Cupric Canyon Capital, a private equity firm backed by the former Natural Resource Investments unit of
Barclays, said it would approach the market to raise up to $350 million, in order to bring its Khoemacau copper and silver mine in northwest Botswana into production.
The construction of the mine in the Kalahari Copper Belt is set to start in late 2016 with the first copper shipment to markets expected in 2018.
Cupric Canyon Africa Chief Executive Officer Sam Rasmussen said the mine will produce 50,000 tonnes of copper and 1.5 million ounces of silver a year. Cupric Canyon Africa is the parent company to Khoemacau.
“We are looking at about $350 million to get started. We will approach the markets before the end of the year to seek the start-up capital for the development of the mine,” Rasmussen told Reuters.
“It can be investment through equity or otherwise. We do not have a preferred financing option yet, it will all depend on the response from the market,” he said.
Cupric has appointed Citi to work on the financing. A deal could take the form of a joint venture or even an outright sale, banking and industry sources said.
Initially expected to cost about $200 million, the development of the new mine will be based on a revised feasibility study which has proved a larger copper and silver resource at the mine.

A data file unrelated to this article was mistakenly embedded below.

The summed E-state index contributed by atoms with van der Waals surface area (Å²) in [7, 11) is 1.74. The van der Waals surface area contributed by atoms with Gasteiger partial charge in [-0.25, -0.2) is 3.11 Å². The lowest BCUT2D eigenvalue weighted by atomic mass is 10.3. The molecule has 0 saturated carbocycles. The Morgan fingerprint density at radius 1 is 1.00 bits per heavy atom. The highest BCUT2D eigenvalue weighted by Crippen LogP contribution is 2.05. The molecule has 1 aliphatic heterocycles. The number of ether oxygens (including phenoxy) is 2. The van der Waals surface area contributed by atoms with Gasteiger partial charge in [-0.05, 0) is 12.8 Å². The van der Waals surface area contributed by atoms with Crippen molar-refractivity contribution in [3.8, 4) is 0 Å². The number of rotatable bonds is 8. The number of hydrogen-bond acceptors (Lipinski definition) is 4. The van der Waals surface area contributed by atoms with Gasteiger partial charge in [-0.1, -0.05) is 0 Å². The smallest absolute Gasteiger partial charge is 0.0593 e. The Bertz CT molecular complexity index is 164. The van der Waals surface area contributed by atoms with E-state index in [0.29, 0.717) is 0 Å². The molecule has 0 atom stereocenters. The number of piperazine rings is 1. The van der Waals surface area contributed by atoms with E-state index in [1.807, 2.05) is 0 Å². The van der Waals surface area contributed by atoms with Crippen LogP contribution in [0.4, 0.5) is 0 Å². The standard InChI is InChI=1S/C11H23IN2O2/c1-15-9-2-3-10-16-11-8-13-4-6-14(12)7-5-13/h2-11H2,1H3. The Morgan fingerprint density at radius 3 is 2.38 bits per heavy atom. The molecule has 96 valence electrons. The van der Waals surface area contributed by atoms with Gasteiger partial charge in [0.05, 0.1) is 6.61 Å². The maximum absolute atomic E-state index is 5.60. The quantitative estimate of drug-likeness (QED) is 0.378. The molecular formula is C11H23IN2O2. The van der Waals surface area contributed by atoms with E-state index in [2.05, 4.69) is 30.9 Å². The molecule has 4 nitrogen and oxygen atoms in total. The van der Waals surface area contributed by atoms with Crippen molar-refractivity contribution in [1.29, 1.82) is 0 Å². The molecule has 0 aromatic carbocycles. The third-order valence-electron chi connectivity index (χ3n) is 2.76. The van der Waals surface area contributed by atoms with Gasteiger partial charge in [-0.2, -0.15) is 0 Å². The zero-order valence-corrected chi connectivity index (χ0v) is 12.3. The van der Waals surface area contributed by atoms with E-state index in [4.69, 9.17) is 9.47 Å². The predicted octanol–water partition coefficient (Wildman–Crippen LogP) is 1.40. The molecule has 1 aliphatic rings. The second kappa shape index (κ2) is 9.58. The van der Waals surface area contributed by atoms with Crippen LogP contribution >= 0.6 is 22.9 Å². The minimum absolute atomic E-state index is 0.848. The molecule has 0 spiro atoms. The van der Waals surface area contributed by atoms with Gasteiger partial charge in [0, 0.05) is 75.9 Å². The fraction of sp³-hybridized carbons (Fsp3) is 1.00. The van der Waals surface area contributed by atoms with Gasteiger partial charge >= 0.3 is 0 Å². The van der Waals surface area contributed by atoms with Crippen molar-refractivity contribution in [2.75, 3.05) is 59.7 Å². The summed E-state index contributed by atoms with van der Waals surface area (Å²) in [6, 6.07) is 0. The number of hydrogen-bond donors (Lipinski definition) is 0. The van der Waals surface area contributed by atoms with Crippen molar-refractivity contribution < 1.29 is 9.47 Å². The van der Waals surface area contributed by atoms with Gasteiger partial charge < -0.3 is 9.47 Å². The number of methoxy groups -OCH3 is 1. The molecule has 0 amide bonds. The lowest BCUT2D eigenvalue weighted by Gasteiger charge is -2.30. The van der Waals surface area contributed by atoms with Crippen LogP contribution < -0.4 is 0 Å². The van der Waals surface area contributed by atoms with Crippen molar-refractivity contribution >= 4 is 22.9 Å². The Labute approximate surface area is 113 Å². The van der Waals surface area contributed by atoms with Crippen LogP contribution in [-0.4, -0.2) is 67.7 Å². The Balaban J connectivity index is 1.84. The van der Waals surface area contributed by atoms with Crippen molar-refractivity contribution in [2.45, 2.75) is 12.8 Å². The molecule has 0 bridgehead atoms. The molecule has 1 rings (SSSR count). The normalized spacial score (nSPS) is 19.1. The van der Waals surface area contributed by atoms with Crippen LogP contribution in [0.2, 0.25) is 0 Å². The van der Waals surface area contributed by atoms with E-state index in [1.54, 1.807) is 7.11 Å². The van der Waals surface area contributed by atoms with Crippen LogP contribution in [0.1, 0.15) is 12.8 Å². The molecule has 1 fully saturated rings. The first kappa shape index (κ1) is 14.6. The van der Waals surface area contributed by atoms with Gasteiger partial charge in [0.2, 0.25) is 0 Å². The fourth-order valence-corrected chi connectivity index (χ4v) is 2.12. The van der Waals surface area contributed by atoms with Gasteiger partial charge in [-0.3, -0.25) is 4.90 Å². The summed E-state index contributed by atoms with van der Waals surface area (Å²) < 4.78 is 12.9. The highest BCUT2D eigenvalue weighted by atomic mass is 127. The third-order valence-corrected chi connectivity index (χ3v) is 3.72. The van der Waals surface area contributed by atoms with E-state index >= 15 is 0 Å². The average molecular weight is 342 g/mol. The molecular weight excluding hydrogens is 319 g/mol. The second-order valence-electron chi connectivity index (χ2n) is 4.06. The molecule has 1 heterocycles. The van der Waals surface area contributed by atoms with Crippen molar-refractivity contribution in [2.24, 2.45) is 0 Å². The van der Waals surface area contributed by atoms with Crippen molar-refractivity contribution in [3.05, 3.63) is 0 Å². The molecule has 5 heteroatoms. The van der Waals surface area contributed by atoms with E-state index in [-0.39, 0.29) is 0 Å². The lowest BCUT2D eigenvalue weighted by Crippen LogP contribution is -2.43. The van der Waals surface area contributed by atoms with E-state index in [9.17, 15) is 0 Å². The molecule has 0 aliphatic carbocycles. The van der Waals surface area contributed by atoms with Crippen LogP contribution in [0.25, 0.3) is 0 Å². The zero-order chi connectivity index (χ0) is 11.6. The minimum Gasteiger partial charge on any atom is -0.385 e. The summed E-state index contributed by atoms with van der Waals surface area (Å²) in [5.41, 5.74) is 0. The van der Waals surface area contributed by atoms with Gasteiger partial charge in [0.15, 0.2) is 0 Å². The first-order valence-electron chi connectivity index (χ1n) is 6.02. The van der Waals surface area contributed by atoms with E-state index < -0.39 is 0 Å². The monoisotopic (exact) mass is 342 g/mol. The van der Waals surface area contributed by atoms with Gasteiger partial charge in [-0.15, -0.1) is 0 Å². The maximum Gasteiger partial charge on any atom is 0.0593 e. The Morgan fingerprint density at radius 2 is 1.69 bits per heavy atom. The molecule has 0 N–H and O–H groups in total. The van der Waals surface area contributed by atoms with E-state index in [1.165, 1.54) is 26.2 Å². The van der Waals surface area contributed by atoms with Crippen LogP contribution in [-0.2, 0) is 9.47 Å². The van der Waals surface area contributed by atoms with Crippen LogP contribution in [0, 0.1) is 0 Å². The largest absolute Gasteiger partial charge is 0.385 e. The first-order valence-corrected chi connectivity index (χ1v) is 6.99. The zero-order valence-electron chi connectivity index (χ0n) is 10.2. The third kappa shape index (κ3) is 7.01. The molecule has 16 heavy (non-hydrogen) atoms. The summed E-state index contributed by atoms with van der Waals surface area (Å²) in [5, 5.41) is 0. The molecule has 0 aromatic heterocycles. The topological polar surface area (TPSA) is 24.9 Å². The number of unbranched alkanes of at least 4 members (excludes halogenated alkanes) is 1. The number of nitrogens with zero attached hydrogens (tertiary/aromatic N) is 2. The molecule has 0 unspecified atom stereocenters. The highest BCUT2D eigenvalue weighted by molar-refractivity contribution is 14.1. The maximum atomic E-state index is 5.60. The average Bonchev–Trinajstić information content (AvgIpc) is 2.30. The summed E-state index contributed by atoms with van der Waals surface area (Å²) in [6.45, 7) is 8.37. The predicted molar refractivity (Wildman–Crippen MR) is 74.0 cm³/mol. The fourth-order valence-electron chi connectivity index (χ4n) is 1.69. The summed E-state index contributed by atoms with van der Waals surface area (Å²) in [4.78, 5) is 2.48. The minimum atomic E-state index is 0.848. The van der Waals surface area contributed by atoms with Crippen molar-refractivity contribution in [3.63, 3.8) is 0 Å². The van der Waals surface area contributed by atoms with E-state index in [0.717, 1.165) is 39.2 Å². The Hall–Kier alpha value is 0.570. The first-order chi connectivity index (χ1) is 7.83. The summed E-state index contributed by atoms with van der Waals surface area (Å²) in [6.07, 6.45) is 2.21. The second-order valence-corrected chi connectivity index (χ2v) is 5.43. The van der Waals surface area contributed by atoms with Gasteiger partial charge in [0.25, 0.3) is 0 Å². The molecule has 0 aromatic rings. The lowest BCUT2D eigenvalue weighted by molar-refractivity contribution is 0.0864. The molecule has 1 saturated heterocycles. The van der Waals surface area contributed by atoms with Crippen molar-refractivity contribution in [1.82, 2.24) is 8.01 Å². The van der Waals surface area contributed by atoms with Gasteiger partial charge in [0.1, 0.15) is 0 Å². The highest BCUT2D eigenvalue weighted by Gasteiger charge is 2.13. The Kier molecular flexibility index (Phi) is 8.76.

The mine is projected to have a productive life of at least 25 years and Cupric has already invested over $250 million, one source close to the company said.
Khoemacau is expected to utilise the processing plant at the nearby Boseto Mine, which it acquired after the liquidation of Discovery Metals.
In May Khoemacau concluded a $35 million deal to buy the mothballed Boseto copper mine situated 30 kilometres away from the Somelo site.
Founded in 2010, U.S.-based Cupric is owned by its management, which includes former Freeport-McMoRan President Timothy Snider, and Global Natural Resource Investments (GNRI), formerly a unit of Barclays until a management buyout last month.
Barclays had put the asset on a list of businesses that it intended to sell or run down, saying it was not strategically important for the bank.